The opinion of the court was delivered by: John A. Gorman United States Magistrate Judge
The parties have consented to have this case heard to judgment by a United States Magistrate Judge pursuant to 28 U.S.C. § 636(c), and the District Judge has referred the case to me. Now before the Court is the motion by Plaintiffs (#98) to alter or amend the judgment that was entered in this case on February 24, 2009. See Opinion and Judgment Order (Doc.#96) and Judgment (Doc. #97). As explained herein, that Motion is granted.
Also before the Court is the Defendant's motion (#100) to alter or amend the Judgment. That motion is denied.
In the Opinion and Judgment Order (hereinafter "Order"), the Court found in favor of the Plaintiffs and against S&S Fashion Floors on the Plaintiffs' ERISA claim for delinquent contributions, liquidated damages and interest (Count I) . Damages were awarded in the amount of $56,386.39 plus attorney's fees and costs. In Count III, the Court found that Helen Struben was an alter ego for S&S and awarded damages to the Plaintiffs in the amount of $56,386.39. No mention was made to attorney's fees or costs as to Count III in either the Order or the Judgment. All other counts were resolved against the Plaintiffs.
In the instant motion, Plaintiffs argue that section 29 U.S.C. 1132(g)(2)(D) of ERISA makes attorney's fees mandatory "in any action ... by a fiduciary on behalf of a plan to enforce Section 1145 of ERISA." Section 1145 authorizes actions to recover delinquent contributions from an employer. The issue before the Court is whether Count III falls within the scope of an action "to enforce Section 1145."
According to Plaintiffs, Count III was such an action, citing paragraphs 6 and 11 of the Third Amended Complaint (Doc. #67). Paragraphs 6 and 11, first alleged in Count I but adopted and incorporated into Count III, read as follows:
6. Pursuant to ERISA, 29 U.S.C. §1145, S&S FASHION FLOORS, INC., was required to make contributions to the Funds in accordance with the terms and conditions of the Fund's Agreement and Declaration of Trust, and to pay liquidated damages in the event said contributions are not timely made, as shown by Plaintiff's Exhibit C, which was attached to Plaintiffs' Original Complaint and made a part thereof, and by reference is made a part hereof;
11. That pursuant to the terms of the Agreement and Declaration of Trust (Exhibit C) and ERISA, 29 U.S.C. § 1132(g)(2), the Defendant is liable for reasonable attorney fees and court costs and all other reasonable expenses incurred by the Fund in collection of delinquent contributions[.]
These two paragraphs do not help Plaintiffs' position, because the defendant in Count I is S&S, not Helen Struben. Moreover, these 2 paragraphs are contradicted by paragraph 1 of Count III, which states that it arises under ERISA, 29 U.S.C. § 1109,*fn1 which section governs liability for breach of fiduciary duty. Breach of fiduciary duty was the claim asserted against Helen Struben in Count II and as to which the Court found in her favor.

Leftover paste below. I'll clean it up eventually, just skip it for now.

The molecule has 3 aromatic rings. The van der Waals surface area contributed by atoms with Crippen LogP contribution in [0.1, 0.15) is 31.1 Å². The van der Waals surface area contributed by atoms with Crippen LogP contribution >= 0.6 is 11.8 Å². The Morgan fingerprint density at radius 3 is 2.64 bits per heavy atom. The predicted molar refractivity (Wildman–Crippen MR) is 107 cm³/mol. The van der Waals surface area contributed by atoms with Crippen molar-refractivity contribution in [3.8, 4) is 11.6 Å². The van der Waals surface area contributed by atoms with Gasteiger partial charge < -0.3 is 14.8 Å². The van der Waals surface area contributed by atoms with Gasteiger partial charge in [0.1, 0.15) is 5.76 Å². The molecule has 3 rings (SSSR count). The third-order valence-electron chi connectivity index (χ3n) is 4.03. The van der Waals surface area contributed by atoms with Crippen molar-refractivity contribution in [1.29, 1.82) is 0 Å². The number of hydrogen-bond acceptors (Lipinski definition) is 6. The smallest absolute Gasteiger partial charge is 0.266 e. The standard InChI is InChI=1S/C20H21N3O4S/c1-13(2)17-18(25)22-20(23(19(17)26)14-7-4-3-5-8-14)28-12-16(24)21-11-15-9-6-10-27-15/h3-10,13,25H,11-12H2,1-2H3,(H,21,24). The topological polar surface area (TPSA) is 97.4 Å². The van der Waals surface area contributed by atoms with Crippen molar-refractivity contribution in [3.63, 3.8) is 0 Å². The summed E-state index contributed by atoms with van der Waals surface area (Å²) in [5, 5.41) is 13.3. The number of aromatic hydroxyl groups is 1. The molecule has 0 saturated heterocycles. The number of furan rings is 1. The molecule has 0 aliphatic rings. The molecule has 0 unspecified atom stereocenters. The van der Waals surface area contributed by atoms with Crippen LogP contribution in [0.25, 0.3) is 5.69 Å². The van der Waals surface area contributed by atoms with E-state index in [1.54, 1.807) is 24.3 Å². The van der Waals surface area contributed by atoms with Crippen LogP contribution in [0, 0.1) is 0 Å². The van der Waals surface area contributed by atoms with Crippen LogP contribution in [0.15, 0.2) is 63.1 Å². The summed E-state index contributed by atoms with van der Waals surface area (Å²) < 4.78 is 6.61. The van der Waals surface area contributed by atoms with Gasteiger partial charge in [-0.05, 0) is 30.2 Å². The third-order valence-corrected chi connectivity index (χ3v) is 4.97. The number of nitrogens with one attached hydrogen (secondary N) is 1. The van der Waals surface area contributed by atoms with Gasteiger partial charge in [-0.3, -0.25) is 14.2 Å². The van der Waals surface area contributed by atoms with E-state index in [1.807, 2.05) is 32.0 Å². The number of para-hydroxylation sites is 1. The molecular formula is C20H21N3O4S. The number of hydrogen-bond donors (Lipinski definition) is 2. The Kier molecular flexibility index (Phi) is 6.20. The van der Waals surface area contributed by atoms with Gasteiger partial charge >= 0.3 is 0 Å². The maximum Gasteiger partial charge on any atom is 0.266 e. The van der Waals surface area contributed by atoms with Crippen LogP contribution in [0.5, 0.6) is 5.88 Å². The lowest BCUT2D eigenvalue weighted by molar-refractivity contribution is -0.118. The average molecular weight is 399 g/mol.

There is, however, nothing that requires a plaintiff to plead the legal basis for a claim. Moreover, from the time the alter ego claim was first plead, there has been no question that this claim was not a traditional state law alter ego claim. Rather, it was an effort to impose individual ERISA liability for delinquent contributions on a corporate officer who would be liable for general corporate debts under state law theories of piercing the corporate veil. See, Order (Doc. #39), citing Plumbers' Pension Fund v. Niedrich, 891 F.2d 1297, 1301 (7th Cir. 1989); Levit v. Ingersoll Rand Financial Corp., 874 F.2d 1186, 1193-94 (7th Cir. 1989). Any such direct liability would arise under Section 1145, not Section 1109.
Neither the apparently erroneous reference in Count III to Section 1109, nor the failure to allege the specific section of ERISA under which Count III was brought alters the legal basis for the claim asserted in Count III. To accept Defendant's argument that Plaintiffs are somehow "changing position" at this late date would be to ignore the realities of this case. At no time did this matter form the basis of any motion by Defendant, nor was it brought to the Court's attention in the pretrial order as a disputed issue of law. A claim against Struben to recover from her the delinquent contributions of the corporation for which she was an alter ego is a claim that arises under only one statutory section: §1145.
This complaint could even now be amended. Fed.R.Civ.P. 15(b)(2) specifically states that a complaint may be amended to include an un-pled claim that was tried by the parties' implied consent. Such claims "must be treated in all respects as if raised in the pleadings," and ...